Sentencing: Mukasey Tells Congress to Pass Bill Blocking Early Release for Crack Prisoners

US Attorney General Michael Mukasey took his campaign against retroactive early releases for people sentenced under the federal crack cocaine laws to a new level Wednesday as he called on Congress to pass legislation by March 3 to block the releases. This week's call to arms comes just a few days after Mukasey first sounded the alarm about the release of crack prisoners, raising the specter of thousands of criminals pouring out of the nation's prisons and wreaking havoc on the streets.

https://stopthedrugwar.org/files/mukasey.jpg
Michael Mukasey -- the mini-Ashcroft
Mukasey is responding to a decision by the US Sentencing Commission in December to make changes in the crack sentencing guidelines retroactive so they will apply to about 20,000 prisoners doing time under the crack laws. Earlier in the year, the commission had changed the sentencing guidelines for current offenders. The decision making the changes retroactive will go into effect March 3.

While as many as 20,000 crack prisoners could apply for sentence cuts, each one will have to go through a judicial process, and the cuts are not guaranteed. And only about 1,600 of them are eligible for sentence cuts that could result in their being released this year.

But that hasn't stopped Mukasey from playing up the fear angle. He was at it again Wednesday during a House Judiciary Committee hearing. In testimony prepared for that hearing, Mukasey said, "Overall, the Sentencing Commission estimates that retroactive applications of these lower guidelines could lead to the re-sentencing of more than 20,000 crack cocaine offenders, any number of whom will be released early."

Congress needs to act to avert that threat, Mukasey said. But given that March 3 is less than a month away, given that Congress very rarely moves so swiftly, and given that Congress passed on the chance to kill the retroactivity provision last year, Mukasey seems unlikely to get his wish.

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Failed Prison Sentences

There are four statutory goals of Federal sentencing -- Punishment, Deterrence, Incapacitation, and Rehabilitation.

If these defendants are such dangers still after years (sometimes decades) in prison, then it would seem the Department of Justice and its component part, the Federal Bureau of Prisons, failed at least two of those mandatory goals (deterrence and rehabilitation). Where is AG Mukasey's shock and scorn at Federal officers who have failed their statutory duties in this drug war?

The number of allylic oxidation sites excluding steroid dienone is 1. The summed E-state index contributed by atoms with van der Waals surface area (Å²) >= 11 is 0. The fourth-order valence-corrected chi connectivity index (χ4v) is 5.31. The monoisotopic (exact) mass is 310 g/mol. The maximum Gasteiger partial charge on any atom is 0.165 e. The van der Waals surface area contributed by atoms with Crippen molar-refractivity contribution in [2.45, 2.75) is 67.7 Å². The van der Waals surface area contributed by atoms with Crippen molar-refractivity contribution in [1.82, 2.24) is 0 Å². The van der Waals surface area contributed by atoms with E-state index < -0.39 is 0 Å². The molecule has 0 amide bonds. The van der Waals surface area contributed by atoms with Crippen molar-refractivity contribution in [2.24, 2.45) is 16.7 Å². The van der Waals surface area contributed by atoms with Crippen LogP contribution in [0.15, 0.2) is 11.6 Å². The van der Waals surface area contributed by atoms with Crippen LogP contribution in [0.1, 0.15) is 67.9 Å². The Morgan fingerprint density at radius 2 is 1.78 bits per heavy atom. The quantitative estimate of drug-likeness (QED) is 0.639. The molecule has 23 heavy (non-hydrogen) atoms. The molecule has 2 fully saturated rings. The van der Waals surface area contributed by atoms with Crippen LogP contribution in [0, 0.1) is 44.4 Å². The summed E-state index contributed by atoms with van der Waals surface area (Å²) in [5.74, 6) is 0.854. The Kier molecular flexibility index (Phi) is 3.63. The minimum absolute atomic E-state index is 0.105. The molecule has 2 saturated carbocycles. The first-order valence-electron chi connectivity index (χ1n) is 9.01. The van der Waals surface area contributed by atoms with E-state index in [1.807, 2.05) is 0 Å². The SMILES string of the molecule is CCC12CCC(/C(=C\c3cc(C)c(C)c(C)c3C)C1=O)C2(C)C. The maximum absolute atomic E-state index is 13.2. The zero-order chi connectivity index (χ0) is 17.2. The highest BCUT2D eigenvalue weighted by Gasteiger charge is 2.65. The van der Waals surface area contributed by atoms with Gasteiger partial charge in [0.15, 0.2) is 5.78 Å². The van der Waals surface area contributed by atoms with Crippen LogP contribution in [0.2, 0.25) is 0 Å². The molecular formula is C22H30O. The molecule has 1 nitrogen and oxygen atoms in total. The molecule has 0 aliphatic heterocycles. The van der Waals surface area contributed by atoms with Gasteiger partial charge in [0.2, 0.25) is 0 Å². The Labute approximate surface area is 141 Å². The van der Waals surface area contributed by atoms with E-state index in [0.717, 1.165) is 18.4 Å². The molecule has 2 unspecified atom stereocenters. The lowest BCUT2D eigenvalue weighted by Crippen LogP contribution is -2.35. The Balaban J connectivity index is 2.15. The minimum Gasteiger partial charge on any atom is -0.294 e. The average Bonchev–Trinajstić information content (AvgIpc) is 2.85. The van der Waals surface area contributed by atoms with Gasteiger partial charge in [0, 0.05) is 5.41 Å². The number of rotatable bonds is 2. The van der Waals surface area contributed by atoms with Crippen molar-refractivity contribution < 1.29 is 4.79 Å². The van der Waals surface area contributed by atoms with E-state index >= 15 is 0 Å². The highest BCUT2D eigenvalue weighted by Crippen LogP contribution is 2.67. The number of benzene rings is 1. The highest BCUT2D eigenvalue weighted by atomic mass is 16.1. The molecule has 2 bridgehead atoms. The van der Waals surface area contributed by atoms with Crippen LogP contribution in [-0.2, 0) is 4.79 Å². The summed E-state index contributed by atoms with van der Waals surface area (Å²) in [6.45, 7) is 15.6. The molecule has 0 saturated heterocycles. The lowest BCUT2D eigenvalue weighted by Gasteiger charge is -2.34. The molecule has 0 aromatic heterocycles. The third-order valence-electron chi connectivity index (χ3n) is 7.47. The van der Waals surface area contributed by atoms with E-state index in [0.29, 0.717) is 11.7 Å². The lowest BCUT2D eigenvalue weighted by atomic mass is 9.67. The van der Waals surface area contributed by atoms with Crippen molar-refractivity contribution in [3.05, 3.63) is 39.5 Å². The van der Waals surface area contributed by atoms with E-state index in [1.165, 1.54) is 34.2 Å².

EJ Hurst II
Attorney at Law
PMB No. 124
550M Ritchie Highway
Severna Park, Maryland 21146
Tel. (859) 361-8000
Fax. (866) 876-7269

[email protected]

http://www.victorvillefoia.org/

Pass blocking Bill of early release

If, Mukasey thinks that keeping crack users locked up for extended periods of time is a good thing- he is out right a known racist. Or could he be getting something profitable out of the deal. My son was sentenced 100 months for less 50 but more than 20grams of crack. No weapons, no violence was involved. In addition to that the arresting officer refused to testify because he was fired under questionable circumstances.

Bernice

Lmao

Sorry, Its not racism, Don't use crack. Chemical drugs are a horrible menace to society, Smoke pot!

End the War on Drugs!

As we see over and over, our federal goverment has poured billions of dollars into the war on drugs. They have failed miserably. We have far more important things we should be concerned about than putting recreational drug users in prison.

Such as: Improving the quality of life for our senior citizens.
Developing a Health Care Plan for the uninsured.
Increasing benifits to our disabled citizens.
Invest in the revitalization of our inner cites.
Invest in further education of those who wish to continue their education and contribute more to our society but can't afford to do so on
their own.
Invest federal monies in the start up of new small businesses.
Provide federal grants to individuals wishing to start their own business.

It's time to stop this ridiculous war on drugs. We don't need to put any more non-violent recreational drug users in prison. Personaly I think it's ridculous when someone possessing a pound of pot or cocain actualy can spend more time in prison than a convicted murderer.

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